A round face is likely, given this is the direction taken by Google’s Wear OS smartwatch operating system. We suspect the Pixel Watch will not use a rotating bezel - like Samsung’s smartwatches do - as Wear OS employs the touchscreen for scrolling instead. Speaking of the touchscreen, a resolution of 360x360 is likely, with the circular display measuring around 1.2 inches in diameter.

Inside, the Pixel Watch is expected to be treated to the new Qualcomm Snapdragon Wear 3100 processor, which is being developed under the codename ‘Blackghost’. The main advantage of this platform is its power management abilities, which should mean decent stamina from the battery.

The upside of this could be a display which is always on and showing the time (unlike the Apple Watch), and/or an always-listening Google Assistant, ready to respond when you say “Okay Google” into your wrist. You’ll look just like a spy. Honest.

Finally, for the hardware, we hope Google allows regular straps to be fitted to the Pixel Watch, giving buyers the option to tailor the looks to their personal style.

The most recent leak shares the codenames Google is using to develop the Pixel Watch.

Among the codenames is "medaka", a tiny fish, also known as the Japanese Rice Fish.

The suggests Google could be working on a compact smartwatch which could rival the smallest model of Apple Watch.

In 2018 Google purchased "smartwatch technology" from the watch brand Fossil. It was later revealed that this technology was the ability to make a digital-analogue hybrid watch.

This means the Pixel Watch could have physical, mechanical hands, as well as a touchscreen.

The technology is called 'Diana', a portmanteau of digital and analogue.

Google Pixel Watch software and features

It goes without saying that the Pixel Watch will run Google’s own Wear OS operating system, built specifically for smartwatches. This OS is also used by manufacturers like Huawei, LG and Tag Heuer, but we wouldn’t be surprised if Google has some special treats in store for its own watch.

Wear OS works with Android smartphones and iPhones, so we hope this remains the case with the Pixel Watch. It also features the Google Assistant for asking questions, searching online and controlling your smart home, and there are apps like Uber, Gmail and Google Maps.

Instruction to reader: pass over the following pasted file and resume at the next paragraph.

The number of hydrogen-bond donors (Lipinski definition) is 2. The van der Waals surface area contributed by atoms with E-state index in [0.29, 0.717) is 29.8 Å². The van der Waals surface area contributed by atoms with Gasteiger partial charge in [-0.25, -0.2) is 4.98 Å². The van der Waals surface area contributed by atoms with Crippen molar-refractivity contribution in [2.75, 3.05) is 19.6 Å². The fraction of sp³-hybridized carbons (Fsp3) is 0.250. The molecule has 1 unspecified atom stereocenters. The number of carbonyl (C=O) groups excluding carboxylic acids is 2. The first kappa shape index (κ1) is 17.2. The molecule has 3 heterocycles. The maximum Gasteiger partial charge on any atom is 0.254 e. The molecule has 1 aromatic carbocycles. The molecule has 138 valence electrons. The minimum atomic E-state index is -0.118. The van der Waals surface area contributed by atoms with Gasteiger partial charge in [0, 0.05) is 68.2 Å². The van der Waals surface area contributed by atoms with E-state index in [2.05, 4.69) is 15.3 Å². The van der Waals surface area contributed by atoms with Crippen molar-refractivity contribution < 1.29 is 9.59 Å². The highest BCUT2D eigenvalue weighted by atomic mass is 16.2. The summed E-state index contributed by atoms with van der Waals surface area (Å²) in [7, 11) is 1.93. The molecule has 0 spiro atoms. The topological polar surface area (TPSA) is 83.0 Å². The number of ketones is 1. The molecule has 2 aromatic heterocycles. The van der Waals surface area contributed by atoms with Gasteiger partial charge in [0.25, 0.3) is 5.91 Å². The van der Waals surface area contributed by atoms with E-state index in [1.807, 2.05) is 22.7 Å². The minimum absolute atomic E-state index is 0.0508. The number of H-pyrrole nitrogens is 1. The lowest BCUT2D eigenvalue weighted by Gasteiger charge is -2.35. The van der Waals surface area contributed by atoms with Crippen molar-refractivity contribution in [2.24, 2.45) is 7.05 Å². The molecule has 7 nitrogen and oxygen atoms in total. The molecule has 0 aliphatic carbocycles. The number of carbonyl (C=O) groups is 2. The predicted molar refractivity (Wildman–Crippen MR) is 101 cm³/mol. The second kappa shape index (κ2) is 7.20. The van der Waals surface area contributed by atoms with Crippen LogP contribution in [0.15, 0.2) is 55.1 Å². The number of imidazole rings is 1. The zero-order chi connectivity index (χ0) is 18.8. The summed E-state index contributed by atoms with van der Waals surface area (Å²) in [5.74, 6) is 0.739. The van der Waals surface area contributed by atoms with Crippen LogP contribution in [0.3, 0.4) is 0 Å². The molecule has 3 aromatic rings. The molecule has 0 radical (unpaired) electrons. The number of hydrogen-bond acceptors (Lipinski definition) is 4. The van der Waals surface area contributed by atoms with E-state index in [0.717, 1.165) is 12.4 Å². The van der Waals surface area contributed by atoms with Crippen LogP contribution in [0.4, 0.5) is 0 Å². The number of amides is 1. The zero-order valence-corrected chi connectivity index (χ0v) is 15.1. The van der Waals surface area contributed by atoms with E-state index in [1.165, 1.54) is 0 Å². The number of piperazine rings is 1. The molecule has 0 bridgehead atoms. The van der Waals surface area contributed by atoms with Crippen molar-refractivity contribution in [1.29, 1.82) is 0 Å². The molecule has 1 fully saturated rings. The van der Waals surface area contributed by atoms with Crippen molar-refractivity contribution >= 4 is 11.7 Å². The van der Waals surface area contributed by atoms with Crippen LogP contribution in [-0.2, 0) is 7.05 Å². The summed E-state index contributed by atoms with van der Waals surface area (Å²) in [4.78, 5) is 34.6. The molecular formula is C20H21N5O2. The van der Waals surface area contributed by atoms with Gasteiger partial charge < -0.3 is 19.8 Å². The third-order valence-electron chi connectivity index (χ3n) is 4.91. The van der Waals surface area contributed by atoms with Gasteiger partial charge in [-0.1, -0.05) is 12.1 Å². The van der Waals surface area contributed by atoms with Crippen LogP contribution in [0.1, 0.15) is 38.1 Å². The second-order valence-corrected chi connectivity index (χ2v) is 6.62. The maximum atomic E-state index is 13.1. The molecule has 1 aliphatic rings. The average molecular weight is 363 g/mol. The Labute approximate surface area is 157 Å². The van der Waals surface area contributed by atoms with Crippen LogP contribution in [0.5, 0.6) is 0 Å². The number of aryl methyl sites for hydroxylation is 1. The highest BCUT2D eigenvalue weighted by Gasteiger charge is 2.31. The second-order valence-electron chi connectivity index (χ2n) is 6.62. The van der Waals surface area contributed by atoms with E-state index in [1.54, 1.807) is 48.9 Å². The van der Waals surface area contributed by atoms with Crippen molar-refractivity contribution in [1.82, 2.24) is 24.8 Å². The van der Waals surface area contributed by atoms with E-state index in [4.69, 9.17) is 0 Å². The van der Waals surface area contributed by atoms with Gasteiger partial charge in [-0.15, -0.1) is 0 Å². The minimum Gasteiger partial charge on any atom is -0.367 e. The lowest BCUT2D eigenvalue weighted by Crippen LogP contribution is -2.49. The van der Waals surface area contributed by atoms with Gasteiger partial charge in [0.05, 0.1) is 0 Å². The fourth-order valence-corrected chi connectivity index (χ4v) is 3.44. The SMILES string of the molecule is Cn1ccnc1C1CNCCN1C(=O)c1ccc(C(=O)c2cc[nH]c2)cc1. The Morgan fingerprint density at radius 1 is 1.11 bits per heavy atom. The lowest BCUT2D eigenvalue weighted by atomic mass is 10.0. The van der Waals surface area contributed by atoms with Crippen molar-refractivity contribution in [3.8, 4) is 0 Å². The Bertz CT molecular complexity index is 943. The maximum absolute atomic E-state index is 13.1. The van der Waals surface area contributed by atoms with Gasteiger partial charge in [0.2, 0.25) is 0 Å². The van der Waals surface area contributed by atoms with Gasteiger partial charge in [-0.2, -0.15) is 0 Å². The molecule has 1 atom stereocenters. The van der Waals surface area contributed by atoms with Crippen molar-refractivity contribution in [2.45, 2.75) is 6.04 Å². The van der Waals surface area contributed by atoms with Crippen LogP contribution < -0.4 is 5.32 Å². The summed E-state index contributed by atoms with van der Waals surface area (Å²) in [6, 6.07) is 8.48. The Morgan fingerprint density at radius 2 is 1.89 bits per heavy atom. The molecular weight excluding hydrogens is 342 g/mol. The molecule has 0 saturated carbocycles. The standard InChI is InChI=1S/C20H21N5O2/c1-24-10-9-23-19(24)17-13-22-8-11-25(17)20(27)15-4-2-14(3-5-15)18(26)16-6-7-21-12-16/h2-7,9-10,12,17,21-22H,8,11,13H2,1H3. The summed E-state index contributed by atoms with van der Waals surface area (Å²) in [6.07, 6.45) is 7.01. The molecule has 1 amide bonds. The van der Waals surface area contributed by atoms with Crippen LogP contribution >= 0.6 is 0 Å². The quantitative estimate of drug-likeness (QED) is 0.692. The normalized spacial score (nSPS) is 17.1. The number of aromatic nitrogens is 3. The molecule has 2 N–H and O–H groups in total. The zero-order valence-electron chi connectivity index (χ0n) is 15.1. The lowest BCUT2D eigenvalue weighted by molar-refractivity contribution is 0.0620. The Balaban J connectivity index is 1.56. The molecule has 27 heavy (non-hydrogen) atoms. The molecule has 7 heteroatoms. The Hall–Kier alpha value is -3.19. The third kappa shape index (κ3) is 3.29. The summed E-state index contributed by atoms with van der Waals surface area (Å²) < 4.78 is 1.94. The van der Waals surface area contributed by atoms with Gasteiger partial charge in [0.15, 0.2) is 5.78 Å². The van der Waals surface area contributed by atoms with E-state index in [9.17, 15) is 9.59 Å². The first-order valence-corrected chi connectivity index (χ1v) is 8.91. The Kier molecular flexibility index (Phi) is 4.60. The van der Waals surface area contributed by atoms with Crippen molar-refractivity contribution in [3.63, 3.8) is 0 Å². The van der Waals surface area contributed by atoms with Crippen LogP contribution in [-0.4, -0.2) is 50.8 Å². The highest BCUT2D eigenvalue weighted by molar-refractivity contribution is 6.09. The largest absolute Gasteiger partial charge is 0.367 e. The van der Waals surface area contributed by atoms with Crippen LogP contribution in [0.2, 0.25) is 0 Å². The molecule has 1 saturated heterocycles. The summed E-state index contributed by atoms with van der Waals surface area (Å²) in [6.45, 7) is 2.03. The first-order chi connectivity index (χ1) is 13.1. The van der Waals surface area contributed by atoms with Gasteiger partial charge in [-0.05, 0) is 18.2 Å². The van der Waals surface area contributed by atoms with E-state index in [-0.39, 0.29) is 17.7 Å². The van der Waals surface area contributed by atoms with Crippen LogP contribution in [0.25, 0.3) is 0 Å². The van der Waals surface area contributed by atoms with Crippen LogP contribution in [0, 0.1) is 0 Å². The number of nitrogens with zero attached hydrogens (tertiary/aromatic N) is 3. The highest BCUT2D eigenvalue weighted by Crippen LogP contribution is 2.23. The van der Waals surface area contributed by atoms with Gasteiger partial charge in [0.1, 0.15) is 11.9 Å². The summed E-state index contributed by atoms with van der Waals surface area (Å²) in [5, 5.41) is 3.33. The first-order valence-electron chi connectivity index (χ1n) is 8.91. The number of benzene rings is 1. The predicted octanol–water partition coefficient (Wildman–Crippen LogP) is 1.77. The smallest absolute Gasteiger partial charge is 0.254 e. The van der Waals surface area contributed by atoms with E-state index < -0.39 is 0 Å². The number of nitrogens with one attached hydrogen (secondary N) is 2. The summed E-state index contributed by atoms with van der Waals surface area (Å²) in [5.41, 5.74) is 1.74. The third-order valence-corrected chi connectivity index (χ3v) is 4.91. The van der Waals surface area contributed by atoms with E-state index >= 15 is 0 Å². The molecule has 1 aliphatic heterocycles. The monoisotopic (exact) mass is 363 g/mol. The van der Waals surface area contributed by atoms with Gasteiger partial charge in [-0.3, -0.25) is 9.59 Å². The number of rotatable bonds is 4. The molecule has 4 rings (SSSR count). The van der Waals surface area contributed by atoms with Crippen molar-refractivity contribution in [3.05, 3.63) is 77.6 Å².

Google Pay should also be included, letting you pay in shops by tapping your watch on the card reader.

Google Pixel Watch health and fitness

Health and fitness tracking will likely be a major feature of the Pixel Watch - especially since Google is reportedly working on an all-new fitness assistant called Google Coach.

According to Android Police, the new health and wellbeing app is said to recommend workout routines, track progress and recommend alternatives if you fall short of your goals. Data gathered while you exercise will be used by Google Coach to inform future suggestions, the report claims.

As well as exercise, Google Coach will reportedly monitor your nutrition, recommending healthy meals based on your location and daily routines, or generate weekly shopping lists and meal plans for home cooking - even tapping into your calendar to work out how many meals you need each week.

Google’s focus on our ‘digital wellbeing’ in Android 9 Pie will likely spill over into the Pixel Watch, too.

On Android this amounts to the phone letting you know when you’ve viewed enough YouTube videos for one day, then turning the screen to greyscale when it’s time to go to bed. We expect to see the Pixel Watch take a similarly stern approach to device addiction - but with you setting your own limits, of course. Google doesn’t have total control over us just yet.

Given the emphasis on health, the Pixel Watch is very likely to include a heart rate monitor, plus accelerometers, GPS, a barometer and an altimeter for accurately tracking walking, running, and other forms of exercise.

Alistair Charlton
Alistair Charlton

Alistair is a freelance automotive and technology journalist. He has bylines on esteemed sites such as the BBC, Forbes, TechRadar, and of best of all, T3.